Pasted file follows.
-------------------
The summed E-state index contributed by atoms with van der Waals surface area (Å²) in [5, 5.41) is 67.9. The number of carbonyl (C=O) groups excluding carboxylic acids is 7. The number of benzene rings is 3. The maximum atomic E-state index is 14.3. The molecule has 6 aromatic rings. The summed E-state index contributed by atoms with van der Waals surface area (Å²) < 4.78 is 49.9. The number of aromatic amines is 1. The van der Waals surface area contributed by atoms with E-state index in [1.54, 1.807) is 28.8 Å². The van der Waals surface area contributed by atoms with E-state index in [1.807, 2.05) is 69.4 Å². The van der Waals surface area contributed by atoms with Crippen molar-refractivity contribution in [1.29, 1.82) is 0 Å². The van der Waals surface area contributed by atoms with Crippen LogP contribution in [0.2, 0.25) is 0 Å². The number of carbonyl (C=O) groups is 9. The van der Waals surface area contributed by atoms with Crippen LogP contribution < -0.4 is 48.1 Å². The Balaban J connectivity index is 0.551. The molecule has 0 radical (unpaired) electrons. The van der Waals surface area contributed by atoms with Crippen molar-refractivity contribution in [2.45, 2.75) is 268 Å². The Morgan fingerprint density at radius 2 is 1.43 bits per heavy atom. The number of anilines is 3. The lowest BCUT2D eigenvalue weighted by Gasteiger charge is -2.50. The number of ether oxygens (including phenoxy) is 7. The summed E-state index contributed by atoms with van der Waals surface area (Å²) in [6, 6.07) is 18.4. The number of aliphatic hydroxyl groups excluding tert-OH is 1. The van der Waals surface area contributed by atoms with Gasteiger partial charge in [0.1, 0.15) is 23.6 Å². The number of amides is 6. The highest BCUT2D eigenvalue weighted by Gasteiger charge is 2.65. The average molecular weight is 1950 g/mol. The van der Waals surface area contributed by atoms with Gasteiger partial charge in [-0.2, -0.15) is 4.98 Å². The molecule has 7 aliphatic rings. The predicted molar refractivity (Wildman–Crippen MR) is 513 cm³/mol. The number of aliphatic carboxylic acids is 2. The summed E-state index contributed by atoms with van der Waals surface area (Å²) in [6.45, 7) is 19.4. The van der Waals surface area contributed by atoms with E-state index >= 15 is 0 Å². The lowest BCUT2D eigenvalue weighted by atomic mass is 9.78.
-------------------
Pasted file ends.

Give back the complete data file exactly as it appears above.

The summed E-state index contributed by atoms with van der Waals surface area (Å²) in [5, 5.41) is 67.9. The number of carbonyl (C=O) groups excluding carboxylic acids is 7. The number of benzene rings is 3. The maximum atomic E-state index is 14.3. The molecule has 6 aromatic rings. The summed E-state index contributed by atoms with van der Waals surface area (Å²) < 4.78 is 49.9. The number of aromatic amines is 1. The van der Waals surface area contributed by atoms with E-state index in [1.54, 1.807) is 28.8 Å². The van der Waals surface area contributed by atoms with E-state index in [1.807, 2.05) is 69.4 Å². The van der Waals surface area contributed by atoms with Crippen molar-refractivity contribution in [1.29, 1.82) is 0 Å². The van der Waals surface area contributed by atoms with Crippen LogP contribution in [0.2, 0.25) is 0 Å². The number of carbonyl (C=O) groups is 9. The van der Waals surface area contributed by atoms with Crippen LogP contribution < -0.4 is 48.1 Å². The Balaban J connectivity index is 0.551. The molecule has 0 radical (unpaired) electrons. The van der Waals surface area contributed by atoms with Crippen molar-refractivity contribution in [2.45, 2.75) is 268 Å². The Morgan fingerprint density at radius 2 is 1.43 bits per heavy atom. The number of anilines is 3. The lowest BCUT2D eigenvalue weighted by Gasteiger charge is -2.50. The number of ether oxygens (including phenoxy) is 7. The summed E-state index contributed by atoms with van der Waals surface area (Å²) in [6, 6.07) is 18.4. The number of aliphatic hydroxyl groups excluding tert-OH is 1. The van der Waals surface area contributed by atoms with Gasteiger partial charge in [0.1, 0.15) is 23.6 Å². The number of amides is 6. The highest BCUT2D eigenvalue weighted by Gasteiger charge is 2.65. The average molecular weight is 1950 g/mol. The van der Waals surface area contributed by atoms with Gasteiger partial charge in [-0.2, -0.15) is 4.98 Å². The molecule has 7 aliphatic rings. The predicted molar refractivity (Wildman–Crippen MR) is 513 cm³/mol. The number of aliphatic carboxylic acids is 2. The summed E-state index contributed by atoms with van der Waals surface area (Å²) in [6.45, 7) is 19.4. The van der Waals surface area contributed by atoms with E-state index >= 15 is 0 Å². The lowest BCUT2D eigenvalue weighted by atomic mass is 9.78.